2

In Bash, I want to call a command multiple times in parallel, while capturing all the processes exit codes.

I know how to start and wait for them, but wait will only give me the exit code of the last process exiting. I also need the exit code of the shorter lived processes.

Unfortunately I don't have bash 4.3, so wait -n is not an option, nor is gnu parallel as suggested in #3004811

#16032001 pretty much asks the same question but no solution was offered there either.

The only way I can currently think of is writing a helper script that stores the exit codes in a file, but this doesn't sound like a clean solution.

marked as duplicate by Community Sep 13 '17 at 14:07

This question has been asked before and already has an answer. If those answers do not fully address your question, please ask a new question.

  • This answer could be useful stackoverflow.com/a/1048390/5291015 – Inian Sep 13 '17 at 9:27
  • in C you can do this. But you should notice that you have to wait for all processes to be terminated one-by-one. When a process exits, wait family clean up them one by one. exit status of multiple parallel processes does not make sense – Shakiba Moshiri Sep 13 '17 at 9:44
  • I know I can do this in C, but I have very limited ressources on that server, and generally would not like to mess with the executables there (It's a Xen server). Maybe i used incurrect wording, but i want to start, say 10 backup processes in parallel, and need to check if each of them succeeded. – TobiM Sep 13 '17 at 9:48
  • I understood what you said. I want to say that there is no magic things to get the return value of each process. see my answer here. It does not matter; you are using bash or c any others. you have to wait for any background process you have. and see this one about wait in bash – Shakiba Moshiri Sep 13 '17 at 10:24
  • I'm not an experienced Unix c programmer, but I know in principle how fork(), wait, SIGCHILD and zombie processes play together. I was hoping there would be a way to tell bash: "Wait for the next of the background processes to exit and give their exit code" (maybe what wait -n does). Or alternatively store the exit code into some variable. The real trouble is, that bash does not keep zombies, but immediately reaps them. So I have to run wait while the sub-process exits or I will miss the exit code... – TobiM Sep 13 '17 at 13:03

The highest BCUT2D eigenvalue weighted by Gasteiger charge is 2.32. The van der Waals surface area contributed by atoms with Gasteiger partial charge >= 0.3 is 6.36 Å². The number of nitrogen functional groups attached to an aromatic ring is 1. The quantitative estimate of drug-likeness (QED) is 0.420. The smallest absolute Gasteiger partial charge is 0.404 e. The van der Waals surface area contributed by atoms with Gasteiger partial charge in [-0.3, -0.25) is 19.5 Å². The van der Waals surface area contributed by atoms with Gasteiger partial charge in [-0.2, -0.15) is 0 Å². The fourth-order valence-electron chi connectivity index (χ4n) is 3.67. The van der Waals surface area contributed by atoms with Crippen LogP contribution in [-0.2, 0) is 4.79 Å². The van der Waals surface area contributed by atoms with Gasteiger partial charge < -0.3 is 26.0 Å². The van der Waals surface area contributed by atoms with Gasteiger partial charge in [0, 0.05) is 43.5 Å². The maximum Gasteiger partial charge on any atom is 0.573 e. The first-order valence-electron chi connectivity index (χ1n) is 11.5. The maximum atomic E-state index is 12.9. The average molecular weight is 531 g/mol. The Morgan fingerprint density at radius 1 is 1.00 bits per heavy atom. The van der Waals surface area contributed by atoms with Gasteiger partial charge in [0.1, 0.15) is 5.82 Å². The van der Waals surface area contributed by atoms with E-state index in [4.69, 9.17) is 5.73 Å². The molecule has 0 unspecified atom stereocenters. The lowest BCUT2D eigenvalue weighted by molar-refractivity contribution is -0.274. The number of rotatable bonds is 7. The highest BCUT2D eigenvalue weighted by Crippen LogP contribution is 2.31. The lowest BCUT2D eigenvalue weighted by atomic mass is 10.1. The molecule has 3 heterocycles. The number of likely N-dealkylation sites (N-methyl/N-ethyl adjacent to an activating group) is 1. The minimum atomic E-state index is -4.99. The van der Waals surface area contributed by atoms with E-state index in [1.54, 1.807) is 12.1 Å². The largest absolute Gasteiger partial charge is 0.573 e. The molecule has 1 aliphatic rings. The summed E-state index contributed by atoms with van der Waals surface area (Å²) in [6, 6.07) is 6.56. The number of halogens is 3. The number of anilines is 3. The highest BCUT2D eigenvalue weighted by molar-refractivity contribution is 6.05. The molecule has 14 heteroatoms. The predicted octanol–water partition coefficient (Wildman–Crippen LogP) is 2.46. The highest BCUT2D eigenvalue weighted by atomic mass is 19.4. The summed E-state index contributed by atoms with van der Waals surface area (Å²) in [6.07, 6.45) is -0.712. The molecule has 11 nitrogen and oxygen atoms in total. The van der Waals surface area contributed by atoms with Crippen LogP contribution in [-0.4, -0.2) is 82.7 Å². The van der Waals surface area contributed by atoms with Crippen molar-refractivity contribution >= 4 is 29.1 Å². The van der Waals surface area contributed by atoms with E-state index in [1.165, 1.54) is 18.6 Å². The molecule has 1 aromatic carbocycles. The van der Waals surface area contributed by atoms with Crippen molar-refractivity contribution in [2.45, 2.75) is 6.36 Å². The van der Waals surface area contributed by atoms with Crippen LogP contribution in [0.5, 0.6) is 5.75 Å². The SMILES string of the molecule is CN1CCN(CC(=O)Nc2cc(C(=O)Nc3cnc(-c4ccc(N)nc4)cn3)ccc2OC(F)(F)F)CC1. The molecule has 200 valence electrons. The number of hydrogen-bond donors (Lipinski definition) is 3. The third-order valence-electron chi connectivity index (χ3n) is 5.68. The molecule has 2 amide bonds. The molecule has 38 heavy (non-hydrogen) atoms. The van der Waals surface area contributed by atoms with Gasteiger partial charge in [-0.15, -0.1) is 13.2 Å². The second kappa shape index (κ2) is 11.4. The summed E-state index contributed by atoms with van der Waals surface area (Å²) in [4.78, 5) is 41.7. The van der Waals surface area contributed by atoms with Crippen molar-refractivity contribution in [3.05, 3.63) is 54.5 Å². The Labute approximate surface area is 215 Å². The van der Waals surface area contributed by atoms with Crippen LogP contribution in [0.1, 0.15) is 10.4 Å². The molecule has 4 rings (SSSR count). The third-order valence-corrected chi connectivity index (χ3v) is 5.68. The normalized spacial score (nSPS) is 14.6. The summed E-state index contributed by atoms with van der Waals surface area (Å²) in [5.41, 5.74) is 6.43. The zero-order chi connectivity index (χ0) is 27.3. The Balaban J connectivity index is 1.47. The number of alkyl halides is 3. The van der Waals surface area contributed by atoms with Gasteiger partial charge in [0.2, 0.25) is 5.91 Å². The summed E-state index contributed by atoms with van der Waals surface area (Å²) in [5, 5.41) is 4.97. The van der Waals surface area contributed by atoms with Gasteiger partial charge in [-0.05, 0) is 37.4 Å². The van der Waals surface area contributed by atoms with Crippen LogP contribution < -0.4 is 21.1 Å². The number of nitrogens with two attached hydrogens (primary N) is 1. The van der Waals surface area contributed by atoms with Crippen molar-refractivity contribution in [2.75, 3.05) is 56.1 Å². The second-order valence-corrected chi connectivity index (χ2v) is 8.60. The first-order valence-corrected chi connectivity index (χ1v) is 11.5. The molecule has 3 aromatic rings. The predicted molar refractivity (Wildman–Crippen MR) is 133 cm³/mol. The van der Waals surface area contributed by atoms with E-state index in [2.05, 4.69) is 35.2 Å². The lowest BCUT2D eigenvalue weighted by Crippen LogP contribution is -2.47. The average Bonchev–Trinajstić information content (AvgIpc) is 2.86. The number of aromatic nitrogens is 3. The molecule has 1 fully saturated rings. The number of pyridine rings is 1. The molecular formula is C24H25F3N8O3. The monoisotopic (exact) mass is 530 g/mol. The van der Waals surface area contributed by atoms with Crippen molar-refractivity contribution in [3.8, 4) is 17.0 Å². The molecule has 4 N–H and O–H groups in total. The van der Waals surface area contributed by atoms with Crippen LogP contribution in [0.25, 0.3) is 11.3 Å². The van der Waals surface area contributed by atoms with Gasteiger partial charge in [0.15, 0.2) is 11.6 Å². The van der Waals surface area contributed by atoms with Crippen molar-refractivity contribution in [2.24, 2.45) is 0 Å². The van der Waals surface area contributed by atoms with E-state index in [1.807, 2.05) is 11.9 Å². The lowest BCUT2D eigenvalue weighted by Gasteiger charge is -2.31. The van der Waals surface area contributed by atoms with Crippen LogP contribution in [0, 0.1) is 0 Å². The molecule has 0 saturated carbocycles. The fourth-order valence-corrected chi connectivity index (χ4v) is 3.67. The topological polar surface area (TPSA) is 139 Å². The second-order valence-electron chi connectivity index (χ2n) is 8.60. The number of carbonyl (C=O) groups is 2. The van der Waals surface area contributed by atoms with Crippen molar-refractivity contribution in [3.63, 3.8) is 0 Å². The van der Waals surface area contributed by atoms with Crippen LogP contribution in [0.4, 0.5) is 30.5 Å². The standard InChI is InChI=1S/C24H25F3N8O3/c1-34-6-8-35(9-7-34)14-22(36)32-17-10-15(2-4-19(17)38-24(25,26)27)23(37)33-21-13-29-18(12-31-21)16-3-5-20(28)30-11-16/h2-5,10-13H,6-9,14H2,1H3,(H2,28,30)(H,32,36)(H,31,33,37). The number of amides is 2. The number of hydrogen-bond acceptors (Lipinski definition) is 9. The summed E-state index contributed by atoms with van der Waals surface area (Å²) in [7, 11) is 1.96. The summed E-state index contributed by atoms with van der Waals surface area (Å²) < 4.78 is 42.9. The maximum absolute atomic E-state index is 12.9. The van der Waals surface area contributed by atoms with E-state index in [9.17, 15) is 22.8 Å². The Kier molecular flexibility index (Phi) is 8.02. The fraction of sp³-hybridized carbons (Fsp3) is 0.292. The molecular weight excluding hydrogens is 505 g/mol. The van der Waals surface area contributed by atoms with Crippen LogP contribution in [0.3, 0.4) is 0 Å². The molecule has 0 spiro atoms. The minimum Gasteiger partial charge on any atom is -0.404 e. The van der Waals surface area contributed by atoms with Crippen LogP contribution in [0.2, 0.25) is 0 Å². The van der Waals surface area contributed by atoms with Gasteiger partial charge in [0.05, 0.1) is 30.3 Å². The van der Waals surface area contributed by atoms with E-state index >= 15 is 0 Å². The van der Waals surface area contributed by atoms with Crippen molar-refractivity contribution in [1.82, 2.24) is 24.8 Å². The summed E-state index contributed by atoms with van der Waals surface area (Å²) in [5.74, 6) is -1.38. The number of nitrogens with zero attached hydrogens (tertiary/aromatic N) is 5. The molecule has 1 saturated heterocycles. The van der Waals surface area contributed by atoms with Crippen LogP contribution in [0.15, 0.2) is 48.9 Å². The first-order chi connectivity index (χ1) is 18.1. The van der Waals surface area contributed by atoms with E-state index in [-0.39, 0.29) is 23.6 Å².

2

The answer is in How to wait in bash for several subprocesses to finish and return exit code !=0 when any subprocess ends with code !=0?

I was unaware that though the child is immediately reaped by bash, the builtin wait can still access the exit code for the pid.

#!/bin/bash

FAIL=0
PIDS=""

echo "starting"

sleep 5 &
PIDS="$PIDS $!"

sleep 3 &
PIDS="$PIDS $!"

/bin/false &
PIDS="$PIDS $!"

sleep 3 &
PIDS="$PIDS $!"

for job in $PIDS
do
    wait $job || let "FAIL+=1"
    echo $job $FAIL
done

echo $FAIL

if [ "$FAIL" == "0" ];
then
    echo "YAY!"
else
    echo "FAIL! ($FAIL)"
fi

correctly gives

starting
14772 0
14773 0
14774 1
14775 1
1
FAIL! (1)

Only the third process (/bin/false) fails, indicated by the switch from 0 to one in the third line.

  • 1
    When you want to store a list of items, consider using an array, not a string. This code is fragile -- as soon as IFS gets changed to a different value, $PIDS will no longer evaluated to your intended list. – Charles Duffy Sep 13 '17 at 14:55
  • (Also, avoid == in [ ] -- it's not guaranteed by the POSIX standard for test to work; the only mandated string comparison operator is =; see pubs.opengroup.org/onlinepubs/9699919799/utilities/test.html). – Charles Duffy Sep 13 '17 at 14:56
  • (Also, keep in mind that all-caps variable names are used by variables with the OS or shell, whereas lowercase names are reserved for application use, and thus guaranteed not to conflict; see relevant standard @ pubs.opengroup.org/onlinepubs/9699919799/basedefs/…, fourth paragraph) – Charles Duffy Sep 13 '17 at 14:57

Not the answer you're looking for? Browse other questions tagged or ask your own question.